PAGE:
Hate crime investigation after man’s anti-Semitic rant at mother and three-year-old son on Stamford Hill bus

A still of the man seen ranting on the bus  (@Shlomeginsberg / Twitter)
A still of the man seen ranting on the bus (@Shlomeginsberg / Twitter)

Police are looking for a man accused of an anti-Semitic rant at a Jewish mother and her three-year-old child on a bus in Stamford Hill.

Enquiries are continuing after the incident which happened around 4pm on January 17 on the 67 bus through the Hackney neighbourhood - which has a large orthodox Jewish population.

Shomrim, a Twitter account which exposes anti-Semitism in London, shared a video and tweeted: “[A] deranged male screamed at the three-year-old old "you vermin, you’re bad people" before continuing a seven minute tirade of abuse.”

The Metropolitan Police has said they are investigating it as a hate crime. The force added that there have been no arrests and enquiries are continuing.

The man filmed ranting and raving was black and was wearing a long, dark coat with an orange ‘ICON’ beanie hat. He had glasses and a trolley.

Twitter users abhorred the behaviour, with one calling it “disgusting,” and another adding it was “wretched”.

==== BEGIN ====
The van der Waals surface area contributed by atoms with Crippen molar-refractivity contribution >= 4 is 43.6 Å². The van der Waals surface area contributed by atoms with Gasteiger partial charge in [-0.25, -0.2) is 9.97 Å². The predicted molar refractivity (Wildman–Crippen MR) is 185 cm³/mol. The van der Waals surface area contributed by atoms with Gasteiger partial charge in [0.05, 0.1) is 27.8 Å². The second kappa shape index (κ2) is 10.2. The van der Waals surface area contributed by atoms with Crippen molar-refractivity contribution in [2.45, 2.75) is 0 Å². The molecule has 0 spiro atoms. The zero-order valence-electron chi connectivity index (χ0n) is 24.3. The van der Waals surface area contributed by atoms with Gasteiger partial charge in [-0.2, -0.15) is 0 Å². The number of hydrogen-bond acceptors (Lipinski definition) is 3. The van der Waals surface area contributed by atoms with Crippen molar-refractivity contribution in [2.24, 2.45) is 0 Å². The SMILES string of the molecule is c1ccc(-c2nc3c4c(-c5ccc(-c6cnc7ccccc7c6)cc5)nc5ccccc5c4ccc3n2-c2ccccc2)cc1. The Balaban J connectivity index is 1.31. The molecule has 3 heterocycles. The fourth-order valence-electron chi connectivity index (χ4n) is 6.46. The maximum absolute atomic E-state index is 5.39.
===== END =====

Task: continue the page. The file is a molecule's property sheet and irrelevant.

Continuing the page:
Ben Burnside added: “He should have been thrown off. Absolutely disgusting behaviour!”

Siwan Hayward, Transport for London’s director of security, policing and enforcement, said: “We are deeply concerned by this video.

“Customers should never have to fear or experience abuse when using our network and we take a zero-tolerance approach to anyone who is abusive to our customers or staff.

“We encourage anyone who experiences or witnesses an incident like this to contact the police as soon as possible so that it can be investigated. All reports are treated seriously.”

Anyone with information is asked to contact police on 101 or tweet @MetCC and quote CAD268/19Jan. Alternatively contact the independent charity Crimestoppers anonymously on 0800 555 111.

People can report an incident by texting British Transport Police on 61016 or calling 101. In an emergency, it is recommended people call 999.